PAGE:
Trigger warning: This post includes a personal account of eating disorders. It may be distressing to some readers.
I grew up overweight on Queensland’s infamous Gold Coast, the unofficial capital of tiny, tanned bodies — where plastic surgery is widely accepted as borderline necessary and everyone is chasing the perfect body. I was nearly six feet tall by the time I finished high school and my strong Germanic genes means I am all broad shoulders, big feet and muscly legs. There was no hiding from the school yard insults where being called a “huge bitch” by people I didn’t even know was pretty much a daily occurrence.
I am almost certain that my mother had an eating disorder when I was a child and likely some degree of body dysmorphia. She was a similar build to me but never worked out, rarely ate and maintained a single digit dress size for most of my childhood.
She never tried to force her eating habits (or lack thereof) on to my sister and I, however she did constantly point out much larger women than her and ask us if she was as big as them. We’d always reply ‘no’, whether they were or not, which was quickly met with a relieved, “Thank goodness!”. Looking back at this now I realise that I will forever feel guilty for being larger than a size 10 and that I too will ask the same question from time to time.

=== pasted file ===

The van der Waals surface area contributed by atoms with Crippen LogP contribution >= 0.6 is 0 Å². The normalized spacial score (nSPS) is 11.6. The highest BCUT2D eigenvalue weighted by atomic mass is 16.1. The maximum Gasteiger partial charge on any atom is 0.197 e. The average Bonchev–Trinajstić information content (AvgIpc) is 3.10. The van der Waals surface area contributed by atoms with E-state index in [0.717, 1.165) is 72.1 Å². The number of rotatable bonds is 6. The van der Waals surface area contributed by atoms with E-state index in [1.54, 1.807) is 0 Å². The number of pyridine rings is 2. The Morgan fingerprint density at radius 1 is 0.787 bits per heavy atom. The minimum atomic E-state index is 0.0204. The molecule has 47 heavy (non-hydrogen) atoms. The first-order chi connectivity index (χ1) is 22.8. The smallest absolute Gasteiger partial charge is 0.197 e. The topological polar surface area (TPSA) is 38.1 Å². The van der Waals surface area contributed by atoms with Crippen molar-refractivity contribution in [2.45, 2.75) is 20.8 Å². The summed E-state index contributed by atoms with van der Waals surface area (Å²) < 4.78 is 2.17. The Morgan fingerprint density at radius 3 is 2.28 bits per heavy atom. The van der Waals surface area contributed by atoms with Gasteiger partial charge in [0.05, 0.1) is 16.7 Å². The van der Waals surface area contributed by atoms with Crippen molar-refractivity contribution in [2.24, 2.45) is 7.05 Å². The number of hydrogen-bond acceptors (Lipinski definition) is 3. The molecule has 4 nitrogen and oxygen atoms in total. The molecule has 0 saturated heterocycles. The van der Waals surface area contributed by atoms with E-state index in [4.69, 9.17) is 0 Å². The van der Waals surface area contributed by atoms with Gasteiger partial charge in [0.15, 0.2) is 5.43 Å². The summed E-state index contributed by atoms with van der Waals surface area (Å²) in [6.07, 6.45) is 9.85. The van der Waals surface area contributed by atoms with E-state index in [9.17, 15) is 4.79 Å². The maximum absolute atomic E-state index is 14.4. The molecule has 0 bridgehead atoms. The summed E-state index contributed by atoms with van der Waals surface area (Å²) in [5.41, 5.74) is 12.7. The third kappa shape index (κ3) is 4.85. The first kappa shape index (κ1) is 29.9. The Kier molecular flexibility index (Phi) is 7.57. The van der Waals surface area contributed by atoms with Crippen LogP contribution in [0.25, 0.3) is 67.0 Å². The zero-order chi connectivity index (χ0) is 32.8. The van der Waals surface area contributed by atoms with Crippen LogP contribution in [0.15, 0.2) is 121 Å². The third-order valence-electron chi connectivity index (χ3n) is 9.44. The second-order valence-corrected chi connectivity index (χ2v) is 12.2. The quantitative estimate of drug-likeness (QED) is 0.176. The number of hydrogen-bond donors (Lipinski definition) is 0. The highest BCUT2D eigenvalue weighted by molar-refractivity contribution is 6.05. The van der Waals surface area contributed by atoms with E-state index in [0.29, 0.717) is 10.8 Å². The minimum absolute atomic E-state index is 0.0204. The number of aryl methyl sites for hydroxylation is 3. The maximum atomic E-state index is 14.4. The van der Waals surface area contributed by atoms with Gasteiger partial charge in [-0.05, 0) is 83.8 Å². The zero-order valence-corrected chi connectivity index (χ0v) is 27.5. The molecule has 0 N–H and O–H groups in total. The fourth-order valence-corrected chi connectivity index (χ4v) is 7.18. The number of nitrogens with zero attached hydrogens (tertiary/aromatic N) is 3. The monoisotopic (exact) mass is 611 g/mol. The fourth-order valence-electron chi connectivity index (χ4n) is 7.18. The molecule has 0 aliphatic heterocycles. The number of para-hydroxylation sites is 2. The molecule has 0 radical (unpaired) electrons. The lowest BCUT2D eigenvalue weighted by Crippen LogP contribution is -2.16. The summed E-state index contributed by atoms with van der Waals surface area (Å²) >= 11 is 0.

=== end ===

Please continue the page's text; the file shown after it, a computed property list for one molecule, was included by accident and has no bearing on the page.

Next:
I struggled with my weight throughout my teens and picked up a hefty drinking problem when I was 16. Alcohol made me more confident, or so I thought. I could hang out with my friends without worrying about what someone was thinking of my thighs, stomach and double chin. Of course with excess drinking comes even more weight gain. I weighed nearly 100kg by the time I graduated high school.
The day I turned 18 my friends and I attended a bunch of Gold Coast nightclubs and I realised I desperately wanted to change. I coveted the bodies of the skinny girls dancing in the crowd, the tiny legs precariously held up by towering stilettos, the small waists, the tight bandage dresses with not a lump in sight. I started smoking, switched to a “vegan” diet — which eliminated everything except celery sticks, vegetable minestrone and protein shakes — and the weight started falling off.